Class action against Perkins Coie blocked by arbitration clause

Posted on: August 15th, 2012 by Steve Larson

I previously posted an article about a class action filed by a former Perkins Coie attorney seeking to assert claims on behalf of a class of employees seeking to recover business expenses.  A federal judge has now ruled that  the claim belongs in arbitration, and he dismissed the case.

Harold DeGraff  sued Perkins Coie in federal court in San Francisco for himself and a purported class, claiming he was an employee who was wrongfully made to pay some expenses.

Perkins Coie — which has offices throughout the United States, two in China and one in Taiwan — moved to dismiss the lawsuit, or to stay it pending arbitration, claiming that Mr. DeGraff joined its firm as a partner and is, therefore, subject to an arbitration clause in the partnership agreement.

Mr. DeGraff opposed the firm’s motion on the grounds that the arbitration agreement is unconscionable, and, therefore, unenforceable.  He argued the arbitration clause is unfair because it requires the arbitration to be conducted in Seattle, to apply Washington law, to be finished in 90 days and to remain confidential.  But in a ruling he issues on July 30, U.S. District Judge Jeffery White found that only the confidentiality provision unfairly benefits Perkins Coie.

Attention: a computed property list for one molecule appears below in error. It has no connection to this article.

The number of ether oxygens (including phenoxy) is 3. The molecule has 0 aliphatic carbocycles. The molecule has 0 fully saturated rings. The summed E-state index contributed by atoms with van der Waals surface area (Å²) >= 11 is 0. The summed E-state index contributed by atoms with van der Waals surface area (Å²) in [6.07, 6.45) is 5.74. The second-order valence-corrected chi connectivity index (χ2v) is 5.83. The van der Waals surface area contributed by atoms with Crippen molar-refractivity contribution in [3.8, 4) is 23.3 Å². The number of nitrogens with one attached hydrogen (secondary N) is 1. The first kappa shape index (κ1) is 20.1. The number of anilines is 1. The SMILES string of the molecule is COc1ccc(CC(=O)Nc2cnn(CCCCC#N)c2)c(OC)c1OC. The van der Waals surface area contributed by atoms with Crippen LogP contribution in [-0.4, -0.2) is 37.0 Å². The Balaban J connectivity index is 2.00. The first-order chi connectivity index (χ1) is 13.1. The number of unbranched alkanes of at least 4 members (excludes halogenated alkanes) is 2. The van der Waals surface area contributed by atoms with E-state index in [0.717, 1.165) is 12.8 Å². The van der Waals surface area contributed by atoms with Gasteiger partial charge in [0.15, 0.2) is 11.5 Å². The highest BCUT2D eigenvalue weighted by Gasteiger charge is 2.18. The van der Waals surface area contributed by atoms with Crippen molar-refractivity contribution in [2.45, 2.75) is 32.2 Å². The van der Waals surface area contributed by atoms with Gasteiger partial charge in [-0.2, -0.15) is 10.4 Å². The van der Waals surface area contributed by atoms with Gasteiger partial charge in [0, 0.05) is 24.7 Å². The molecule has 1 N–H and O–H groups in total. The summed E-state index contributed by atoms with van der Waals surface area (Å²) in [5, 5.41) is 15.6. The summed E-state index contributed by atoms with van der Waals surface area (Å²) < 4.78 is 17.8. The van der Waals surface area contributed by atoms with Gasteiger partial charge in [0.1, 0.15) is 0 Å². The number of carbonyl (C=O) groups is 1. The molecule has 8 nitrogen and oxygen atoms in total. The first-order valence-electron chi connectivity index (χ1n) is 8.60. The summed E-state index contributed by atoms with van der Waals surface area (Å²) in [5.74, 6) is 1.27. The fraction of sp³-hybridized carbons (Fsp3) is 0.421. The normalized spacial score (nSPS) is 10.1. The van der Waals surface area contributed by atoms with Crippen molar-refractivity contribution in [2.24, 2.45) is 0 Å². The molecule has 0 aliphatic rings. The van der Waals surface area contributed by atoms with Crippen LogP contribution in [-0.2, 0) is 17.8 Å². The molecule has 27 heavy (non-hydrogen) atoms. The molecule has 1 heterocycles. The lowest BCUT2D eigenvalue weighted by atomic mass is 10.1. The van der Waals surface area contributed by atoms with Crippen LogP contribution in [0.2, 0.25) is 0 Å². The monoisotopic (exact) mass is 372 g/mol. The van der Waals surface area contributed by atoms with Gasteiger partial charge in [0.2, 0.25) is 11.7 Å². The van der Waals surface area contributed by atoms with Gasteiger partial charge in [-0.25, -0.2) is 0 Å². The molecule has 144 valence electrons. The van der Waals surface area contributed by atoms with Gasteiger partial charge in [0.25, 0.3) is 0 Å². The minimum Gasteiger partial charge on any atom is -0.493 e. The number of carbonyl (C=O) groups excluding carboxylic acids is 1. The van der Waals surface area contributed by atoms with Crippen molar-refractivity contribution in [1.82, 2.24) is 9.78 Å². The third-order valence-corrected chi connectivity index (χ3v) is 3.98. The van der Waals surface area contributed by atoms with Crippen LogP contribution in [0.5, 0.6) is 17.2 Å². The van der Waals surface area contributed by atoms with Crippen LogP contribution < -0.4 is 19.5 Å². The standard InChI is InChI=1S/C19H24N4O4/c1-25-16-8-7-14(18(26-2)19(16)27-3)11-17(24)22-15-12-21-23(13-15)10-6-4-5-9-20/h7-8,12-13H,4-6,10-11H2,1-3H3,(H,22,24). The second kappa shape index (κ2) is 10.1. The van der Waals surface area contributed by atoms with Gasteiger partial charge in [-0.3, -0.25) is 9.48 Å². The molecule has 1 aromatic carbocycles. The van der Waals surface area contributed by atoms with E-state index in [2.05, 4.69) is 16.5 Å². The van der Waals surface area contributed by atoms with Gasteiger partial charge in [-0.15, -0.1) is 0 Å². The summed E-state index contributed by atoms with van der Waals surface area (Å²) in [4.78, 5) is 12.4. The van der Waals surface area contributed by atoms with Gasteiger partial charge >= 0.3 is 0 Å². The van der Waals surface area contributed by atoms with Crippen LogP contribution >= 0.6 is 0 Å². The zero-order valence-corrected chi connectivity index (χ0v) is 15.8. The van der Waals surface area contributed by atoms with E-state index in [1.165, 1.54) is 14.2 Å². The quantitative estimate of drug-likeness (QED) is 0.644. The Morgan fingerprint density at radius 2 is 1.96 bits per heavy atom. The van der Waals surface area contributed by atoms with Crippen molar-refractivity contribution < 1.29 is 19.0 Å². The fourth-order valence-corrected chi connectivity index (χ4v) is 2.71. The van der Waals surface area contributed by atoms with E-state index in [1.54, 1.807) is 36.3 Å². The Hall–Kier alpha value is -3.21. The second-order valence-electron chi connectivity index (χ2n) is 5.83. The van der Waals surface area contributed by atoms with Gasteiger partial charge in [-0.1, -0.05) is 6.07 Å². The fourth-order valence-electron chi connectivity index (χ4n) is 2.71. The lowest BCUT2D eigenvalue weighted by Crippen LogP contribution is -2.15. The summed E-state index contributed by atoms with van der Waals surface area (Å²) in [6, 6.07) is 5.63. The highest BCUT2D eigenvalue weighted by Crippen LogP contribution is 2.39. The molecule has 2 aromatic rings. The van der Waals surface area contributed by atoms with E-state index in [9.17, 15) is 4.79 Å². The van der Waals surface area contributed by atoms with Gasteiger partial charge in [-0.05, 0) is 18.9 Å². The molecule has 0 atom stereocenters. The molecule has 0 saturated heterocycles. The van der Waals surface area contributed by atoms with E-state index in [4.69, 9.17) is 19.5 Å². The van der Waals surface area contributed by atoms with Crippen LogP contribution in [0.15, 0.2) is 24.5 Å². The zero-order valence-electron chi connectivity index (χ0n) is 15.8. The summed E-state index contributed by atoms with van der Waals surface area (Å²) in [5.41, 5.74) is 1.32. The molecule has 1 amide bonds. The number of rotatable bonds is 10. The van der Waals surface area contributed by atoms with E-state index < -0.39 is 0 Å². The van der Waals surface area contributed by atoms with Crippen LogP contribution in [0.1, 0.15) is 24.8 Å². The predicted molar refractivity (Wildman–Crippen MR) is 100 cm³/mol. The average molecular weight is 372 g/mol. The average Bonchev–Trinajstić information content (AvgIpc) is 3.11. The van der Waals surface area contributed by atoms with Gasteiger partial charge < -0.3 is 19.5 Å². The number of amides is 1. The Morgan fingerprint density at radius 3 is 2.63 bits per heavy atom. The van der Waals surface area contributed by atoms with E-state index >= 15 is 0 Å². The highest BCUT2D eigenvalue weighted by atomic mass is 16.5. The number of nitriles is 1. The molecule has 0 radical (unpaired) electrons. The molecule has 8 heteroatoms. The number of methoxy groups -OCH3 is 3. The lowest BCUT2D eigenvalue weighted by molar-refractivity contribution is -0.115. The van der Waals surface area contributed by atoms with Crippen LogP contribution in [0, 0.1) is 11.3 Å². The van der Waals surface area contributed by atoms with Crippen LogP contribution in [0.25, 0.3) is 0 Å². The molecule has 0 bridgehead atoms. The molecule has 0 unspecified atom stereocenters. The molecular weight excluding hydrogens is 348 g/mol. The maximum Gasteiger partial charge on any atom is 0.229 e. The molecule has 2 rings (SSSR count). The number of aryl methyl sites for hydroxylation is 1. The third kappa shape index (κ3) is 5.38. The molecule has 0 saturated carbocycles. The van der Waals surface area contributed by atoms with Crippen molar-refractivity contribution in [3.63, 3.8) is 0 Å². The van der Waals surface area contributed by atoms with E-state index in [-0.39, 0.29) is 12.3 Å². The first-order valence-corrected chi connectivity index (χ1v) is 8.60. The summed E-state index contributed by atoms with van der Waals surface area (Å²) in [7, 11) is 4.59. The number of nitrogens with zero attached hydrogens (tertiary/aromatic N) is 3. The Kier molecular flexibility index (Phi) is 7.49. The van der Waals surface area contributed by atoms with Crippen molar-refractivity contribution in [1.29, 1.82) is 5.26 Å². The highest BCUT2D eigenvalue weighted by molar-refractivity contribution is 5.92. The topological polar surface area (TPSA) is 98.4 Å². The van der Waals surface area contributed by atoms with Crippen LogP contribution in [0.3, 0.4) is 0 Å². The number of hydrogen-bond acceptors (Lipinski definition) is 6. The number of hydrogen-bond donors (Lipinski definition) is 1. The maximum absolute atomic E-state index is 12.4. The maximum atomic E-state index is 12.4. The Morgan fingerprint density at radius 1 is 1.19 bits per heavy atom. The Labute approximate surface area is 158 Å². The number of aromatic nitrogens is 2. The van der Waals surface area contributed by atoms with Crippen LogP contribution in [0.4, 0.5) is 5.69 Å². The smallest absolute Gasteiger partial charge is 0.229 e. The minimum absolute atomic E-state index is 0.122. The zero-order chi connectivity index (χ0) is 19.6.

“Perkins Coie has institutional knowledge of prior arbitrations.  In contrast, individual litigants, such as plaintiff, are deprived from obtaining information regarding any prior arbitrations,” Judge White wrote.  “Thus, Perkins Coie is the only party who would obtain any benefit from this provision without receiving any negative impact in return.”

As for Mr. DeGraff’s argument that the Washington law clause deprives him of his wage claims under California law, Judge White ruled that the arbitrator must decide which state applies.

Mr. DeGraff also claimed that the agreement does not provide for a neutral arbitrator because if the parties can’t agree on one, it requires the arbitrator to be a partner in a law firm having a Seattle office of at least 100 lawyers.  He argued that this arbitrator would be a peer of Perkins Coie, risking their neutrality.

Judge White found this would not give rise to any bias against Mr. DeGraff, however, as the arbitrator would also be his peer.

Given these facts, Judge White severed the arbitration agreement’s confidentiality provision but enforced the rest of it, and granted Perkins Coie’s motion to dismiss.